Yeah, guys from the corporation that employs me as a physician showing up at the picket line taking photos is fun.

                  Yeah, getting emails from my supervisor warning me to keep my distance from the picketers prior to joining the line is fun.

                  Keep digging, joe…

                • Sounds exciting.

                  Sounds like something that gives you absolutely no right to denounce the people who sit in the room and negotiate the contracts as sell-outs.

                  Ready to apologize for that yet? How about for mocking me for being unemployed?

                • Digging?

                  Only your grave.

                  You think this thread is going even the slightest big against me?

                  You’re good at believing things that flatter you, and let your polish your own self-regard.

                • DocAmazing says:

                  As I recall, the sell-out thing had more to do with elected officials. However, I have seen more than a few sell-out of union workers by the UHW hereabouts–you might want to Google Sal Roselli and find out why he’s been trying to launch NUHW.

                  But hey, you’re busy with the Serious Business of blog commenting. You haven’t time for such silly things.

                  Busy with patients, joe. Enjoy your further piss-antry.

      • On further thought, Erik, I think it depends on precisely what “grassroots liberalism” we’re talking about. There are many.

        You come from a labor perspective. The unions understand how to raise hell the streets, and then sit down and take as-much-of-yes-as-they-won for an answer. Ditto the Social Security/Medicare lobby. Not all factions that can fall under the term “grassroots activism” have demonstrated that ability.

        Perhaps it a consequence of the unions having material responsibilities to a membership that will be materially harmed by not bringing home an actual win.

        • DK says:

          The unions continue to be decimated because of the thing you praise them for.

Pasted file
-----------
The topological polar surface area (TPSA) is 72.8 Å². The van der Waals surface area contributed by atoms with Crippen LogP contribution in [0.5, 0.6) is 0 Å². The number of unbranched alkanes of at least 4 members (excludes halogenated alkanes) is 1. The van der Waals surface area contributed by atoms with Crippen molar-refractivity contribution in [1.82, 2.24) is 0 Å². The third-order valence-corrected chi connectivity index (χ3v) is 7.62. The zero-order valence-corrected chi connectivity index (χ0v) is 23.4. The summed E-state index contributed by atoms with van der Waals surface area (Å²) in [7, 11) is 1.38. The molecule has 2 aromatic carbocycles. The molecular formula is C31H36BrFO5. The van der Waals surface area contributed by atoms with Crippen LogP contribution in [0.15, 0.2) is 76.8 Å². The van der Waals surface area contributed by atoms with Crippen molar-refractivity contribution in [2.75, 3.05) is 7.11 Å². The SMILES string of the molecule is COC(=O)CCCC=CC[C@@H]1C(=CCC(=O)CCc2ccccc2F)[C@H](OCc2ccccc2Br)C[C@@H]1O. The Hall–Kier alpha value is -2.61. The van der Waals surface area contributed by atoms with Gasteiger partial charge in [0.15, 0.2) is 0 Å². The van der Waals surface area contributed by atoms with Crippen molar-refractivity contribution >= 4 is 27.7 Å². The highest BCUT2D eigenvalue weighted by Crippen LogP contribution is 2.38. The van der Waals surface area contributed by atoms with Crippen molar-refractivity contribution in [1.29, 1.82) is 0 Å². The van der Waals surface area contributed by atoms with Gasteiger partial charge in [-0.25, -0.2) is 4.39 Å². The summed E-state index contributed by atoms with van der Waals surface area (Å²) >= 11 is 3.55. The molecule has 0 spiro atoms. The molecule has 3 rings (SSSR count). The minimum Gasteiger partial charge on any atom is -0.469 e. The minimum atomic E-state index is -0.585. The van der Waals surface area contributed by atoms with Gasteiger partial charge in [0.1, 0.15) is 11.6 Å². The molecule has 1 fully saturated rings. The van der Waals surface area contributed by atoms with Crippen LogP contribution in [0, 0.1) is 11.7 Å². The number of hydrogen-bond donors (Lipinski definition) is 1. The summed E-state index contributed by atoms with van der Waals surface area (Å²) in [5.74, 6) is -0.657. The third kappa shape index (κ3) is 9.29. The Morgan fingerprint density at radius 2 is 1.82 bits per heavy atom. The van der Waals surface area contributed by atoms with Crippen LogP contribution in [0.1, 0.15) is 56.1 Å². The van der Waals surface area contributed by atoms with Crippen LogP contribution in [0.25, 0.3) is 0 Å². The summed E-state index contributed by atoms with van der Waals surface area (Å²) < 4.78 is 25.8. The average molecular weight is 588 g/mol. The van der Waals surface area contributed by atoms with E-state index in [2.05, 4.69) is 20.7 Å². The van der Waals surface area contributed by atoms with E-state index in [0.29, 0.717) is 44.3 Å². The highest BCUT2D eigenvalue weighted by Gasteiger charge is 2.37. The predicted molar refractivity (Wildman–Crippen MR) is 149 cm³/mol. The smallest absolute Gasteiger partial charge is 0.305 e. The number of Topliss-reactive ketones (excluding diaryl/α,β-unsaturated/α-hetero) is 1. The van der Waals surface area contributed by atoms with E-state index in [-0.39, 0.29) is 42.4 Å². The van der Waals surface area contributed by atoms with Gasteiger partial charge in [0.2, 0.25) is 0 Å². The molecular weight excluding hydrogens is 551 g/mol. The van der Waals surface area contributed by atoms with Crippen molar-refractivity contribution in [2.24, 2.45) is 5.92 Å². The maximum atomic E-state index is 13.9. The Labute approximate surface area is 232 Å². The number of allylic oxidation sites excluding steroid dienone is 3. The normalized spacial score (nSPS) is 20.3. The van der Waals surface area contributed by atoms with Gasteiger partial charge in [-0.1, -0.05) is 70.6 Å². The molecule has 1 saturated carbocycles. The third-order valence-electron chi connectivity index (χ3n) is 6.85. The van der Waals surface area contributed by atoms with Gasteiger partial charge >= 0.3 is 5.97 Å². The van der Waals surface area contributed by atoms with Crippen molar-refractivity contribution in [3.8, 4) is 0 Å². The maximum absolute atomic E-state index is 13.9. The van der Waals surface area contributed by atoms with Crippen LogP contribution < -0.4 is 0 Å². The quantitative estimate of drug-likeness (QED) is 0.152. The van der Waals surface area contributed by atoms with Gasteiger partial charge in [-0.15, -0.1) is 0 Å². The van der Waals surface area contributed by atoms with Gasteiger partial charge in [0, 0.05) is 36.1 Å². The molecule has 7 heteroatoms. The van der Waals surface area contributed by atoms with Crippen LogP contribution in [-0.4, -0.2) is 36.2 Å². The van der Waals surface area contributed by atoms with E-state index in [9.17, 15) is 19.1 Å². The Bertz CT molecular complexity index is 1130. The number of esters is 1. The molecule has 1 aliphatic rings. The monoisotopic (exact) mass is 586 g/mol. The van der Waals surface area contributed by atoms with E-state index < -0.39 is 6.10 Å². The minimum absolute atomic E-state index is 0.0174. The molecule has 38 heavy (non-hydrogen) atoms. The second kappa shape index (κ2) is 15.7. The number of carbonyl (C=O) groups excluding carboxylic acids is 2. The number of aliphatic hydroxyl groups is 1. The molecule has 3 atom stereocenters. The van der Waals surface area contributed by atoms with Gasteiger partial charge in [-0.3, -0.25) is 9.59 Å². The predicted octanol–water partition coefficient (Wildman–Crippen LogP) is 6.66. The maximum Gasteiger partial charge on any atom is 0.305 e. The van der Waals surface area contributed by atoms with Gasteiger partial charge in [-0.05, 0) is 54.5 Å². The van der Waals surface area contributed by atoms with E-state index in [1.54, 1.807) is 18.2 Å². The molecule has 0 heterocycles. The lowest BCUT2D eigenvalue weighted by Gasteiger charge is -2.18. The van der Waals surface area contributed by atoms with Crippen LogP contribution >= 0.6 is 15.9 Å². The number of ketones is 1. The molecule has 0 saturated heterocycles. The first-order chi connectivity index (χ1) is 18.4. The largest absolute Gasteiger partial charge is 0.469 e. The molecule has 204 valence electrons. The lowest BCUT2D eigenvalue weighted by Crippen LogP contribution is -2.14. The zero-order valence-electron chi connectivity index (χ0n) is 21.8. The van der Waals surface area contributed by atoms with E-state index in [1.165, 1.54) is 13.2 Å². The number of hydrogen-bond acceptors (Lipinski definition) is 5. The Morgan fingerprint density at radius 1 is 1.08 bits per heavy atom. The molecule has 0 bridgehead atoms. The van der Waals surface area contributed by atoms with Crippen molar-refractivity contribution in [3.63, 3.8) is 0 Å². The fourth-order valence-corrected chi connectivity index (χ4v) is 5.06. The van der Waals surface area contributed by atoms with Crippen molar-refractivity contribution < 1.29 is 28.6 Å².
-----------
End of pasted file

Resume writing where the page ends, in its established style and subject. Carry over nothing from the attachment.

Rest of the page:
Sometimes you need to accept things as they are and work within those limitations. But sometimes you have to attack those limitations. Neo-liberalism, at its core, rejects the latter assertion.

          The failure of labor to do the latter when the best they were doing was treading water has been disastrous.

          • Yeah, unions just don’t have the awesome power of the Anti-War movement, do they?

            Oh, and which “thing that I praise them for” are you talking about? Because I just wrote a comment praising them for “raising hell in the streets” AND then bringing home the win.

            I’m not sure, exactly which one of those halves of the whole do you think has prevented unions from establishing the shock-and-awe power of the drug legalization movement?

            • DK says:

              Since neither my comment, or yours that I responded to, said anything about the drug legalization or anti-war movements, it’s hard to see what your point is other than unfocused hippy punching. Feel free to substitute ‘implied was a good thing’ for the word ‘praised’ if you like (which is all I meant)- but I was referring to this:

              The unions understand how to raise hell the streets, and then sit down and take as-much-of-yes-as-they-won for an answer.

              My point was that they have not in fact been bringing home meaningful wins, because they have refused to combat the limitations they operate under.